A Teen's Battle with a Rare Disorder
A Teen's Battle with a Rare Disorder
An inspiring story of hope and faith
It was a chill November day on the golf course, and the wind was whipping. I flipped my jacket collar up and bounced from foot to foot, trying to warm up. I couldn't feel myself bounce, though. It was the strangest thing: My big toes had been numb for a couple of hours now. "Chelsea, it's your putt," my golf partner said, bringing my attention back to my ball nestled on the eighteenth green.
"Okay, thanks," I mumbled. My mind was still fixed on what was wrong with my toes. It's probably just the cold weather, Chels. Or maybe those new tap shoes for the school musical. I'd been in tons of plays over the years, and not once had a new pair of shoes made my feet numb. Pinched, maybe, but nothing like now. It isn't really that cold, Chels; it's just windy. Plus, I was fine the other day when I was pulling weeds in the garden, and...
The inner dialogue stopped thanks to a sharp pat on my back. "Way to sink that putt," my friend said. "You won!"
Had I really just putted? I didn't remember taking the club back or following through on my stroke. I guess you're a pretty good golfer if you can drain the winning putt without being aware of it. Maybe it was just growing pains. I was, after all, only 14.
At home that night my big toes still tingled. I told my folks. Mom called my pediatrician the next day and told him what was going on. "Don't worry," he said. "It doesn't sound serious."
But we did worry. The numbing sensation spread to the rest of my toes. Mom made an appointment for me to see my doctor. He ran me through all sorts of tests, but couldn't find anything wrong. "You probably pinched a nerve," he said. "Just don't overdo things."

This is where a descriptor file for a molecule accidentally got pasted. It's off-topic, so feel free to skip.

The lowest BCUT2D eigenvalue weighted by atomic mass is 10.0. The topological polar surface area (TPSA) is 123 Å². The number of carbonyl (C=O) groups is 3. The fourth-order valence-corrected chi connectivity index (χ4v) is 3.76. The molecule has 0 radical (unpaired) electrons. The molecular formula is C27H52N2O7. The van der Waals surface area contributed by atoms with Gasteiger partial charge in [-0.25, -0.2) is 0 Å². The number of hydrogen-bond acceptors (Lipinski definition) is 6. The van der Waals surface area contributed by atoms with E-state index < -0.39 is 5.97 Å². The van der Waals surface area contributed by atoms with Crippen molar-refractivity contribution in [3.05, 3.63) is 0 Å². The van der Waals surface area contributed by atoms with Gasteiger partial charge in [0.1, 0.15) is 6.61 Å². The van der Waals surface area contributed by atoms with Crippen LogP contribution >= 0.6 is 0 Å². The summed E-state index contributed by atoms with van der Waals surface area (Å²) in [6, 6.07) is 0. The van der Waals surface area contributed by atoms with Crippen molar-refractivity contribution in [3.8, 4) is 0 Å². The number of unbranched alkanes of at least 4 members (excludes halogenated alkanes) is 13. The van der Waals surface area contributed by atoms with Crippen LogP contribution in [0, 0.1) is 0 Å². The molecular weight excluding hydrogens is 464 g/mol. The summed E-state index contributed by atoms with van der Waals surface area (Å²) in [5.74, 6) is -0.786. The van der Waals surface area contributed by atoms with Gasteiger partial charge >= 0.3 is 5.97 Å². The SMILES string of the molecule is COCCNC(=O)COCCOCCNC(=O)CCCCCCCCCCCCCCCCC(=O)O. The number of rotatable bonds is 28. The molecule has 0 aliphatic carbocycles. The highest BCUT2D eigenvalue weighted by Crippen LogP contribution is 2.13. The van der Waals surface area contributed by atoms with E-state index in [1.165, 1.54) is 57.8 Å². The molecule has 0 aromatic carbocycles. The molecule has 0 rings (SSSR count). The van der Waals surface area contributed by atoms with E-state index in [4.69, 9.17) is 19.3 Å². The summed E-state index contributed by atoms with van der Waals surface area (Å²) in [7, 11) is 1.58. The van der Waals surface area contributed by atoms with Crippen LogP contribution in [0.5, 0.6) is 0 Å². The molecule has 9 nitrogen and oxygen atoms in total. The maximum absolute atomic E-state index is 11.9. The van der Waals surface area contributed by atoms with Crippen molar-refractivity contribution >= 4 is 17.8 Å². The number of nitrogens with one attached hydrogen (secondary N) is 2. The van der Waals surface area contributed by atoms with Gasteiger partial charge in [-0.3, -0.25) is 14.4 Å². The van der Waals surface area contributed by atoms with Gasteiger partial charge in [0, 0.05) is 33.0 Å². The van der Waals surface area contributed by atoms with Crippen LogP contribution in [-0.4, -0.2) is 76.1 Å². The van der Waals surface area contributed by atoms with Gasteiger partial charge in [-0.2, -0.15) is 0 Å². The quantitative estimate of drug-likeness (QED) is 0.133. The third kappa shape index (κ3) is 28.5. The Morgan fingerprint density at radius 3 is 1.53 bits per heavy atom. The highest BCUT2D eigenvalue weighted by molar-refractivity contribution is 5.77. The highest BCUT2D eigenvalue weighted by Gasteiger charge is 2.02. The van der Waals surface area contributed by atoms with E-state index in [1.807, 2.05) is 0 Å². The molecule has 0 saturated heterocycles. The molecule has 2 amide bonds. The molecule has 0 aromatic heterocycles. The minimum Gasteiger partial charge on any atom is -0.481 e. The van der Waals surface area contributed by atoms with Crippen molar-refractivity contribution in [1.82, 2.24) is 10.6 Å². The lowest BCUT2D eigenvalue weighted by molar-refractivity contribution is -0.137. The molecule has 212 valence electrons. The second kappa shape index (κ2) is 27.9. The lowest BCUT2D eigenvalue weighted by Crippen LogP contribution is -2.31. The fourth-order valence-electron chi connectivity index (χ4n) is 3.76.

Well, that was probably good advice. Along with my golf and the school musical, I was also playing Mary in our church's Christmas pageant. Just to be safe, my doctor referred me to a neurologist. More tests. The neurologist couldn't find anything wrong, either.
On December 3, things took a turn for the worse. My phys. ed. teacher had us do a bunch of different running exercises. I'd always been a fast runner, always at the front of the pack. That day, though, I trailed behind everyone. I almost got lapped!
My teacher thought something might be wrong, and called my parents. Mom came to pick me up right away. She told me later that, as I walked to the car, it looked like I was walking with big flippers on my feet.
Our church's Christmas pageant was that very night. Mom wanted me to stay home, but I knew I couldn't, no matter how hard it was to walk. I asked God to give me the strength to get through the show.
That night the guy playing Joseph asked, "Are you really going to be able to do this, Chels?"
"Sure! I'm fine. Really," I said. I put on my happy face, but my insides felt like scrambled eggs, which was better than my feet; I couldn't feel them at all.
"I'll be right by your side the whole time," he said. And he was. I was terrified, though. I sweated so much that my church family could tell something was seriously wrong with me. They'd seen me perform before; I'd never been nervous in front of people.
Over Christmas break, I had to get a walker—I couldn't stand on my own. I got severe tremors in my hands and arms. Sometimes at dinner I couldn't hold on to my fork. It would fall from my hand and clatter onto the table. I'd feel like an elderly person in a nursing home who couldn't feed herself. And still the doctors couldn't tell me what was wrong. They were baffled.
I went back to school with my walker. "What happened to you?" everyone asked the first day. I tried not to sound too serious, but my closest friends sensed how bad off I really was. Then, in the hallway, the walker slid and I fell right on my rear. Someone had to help me up. That was it for school.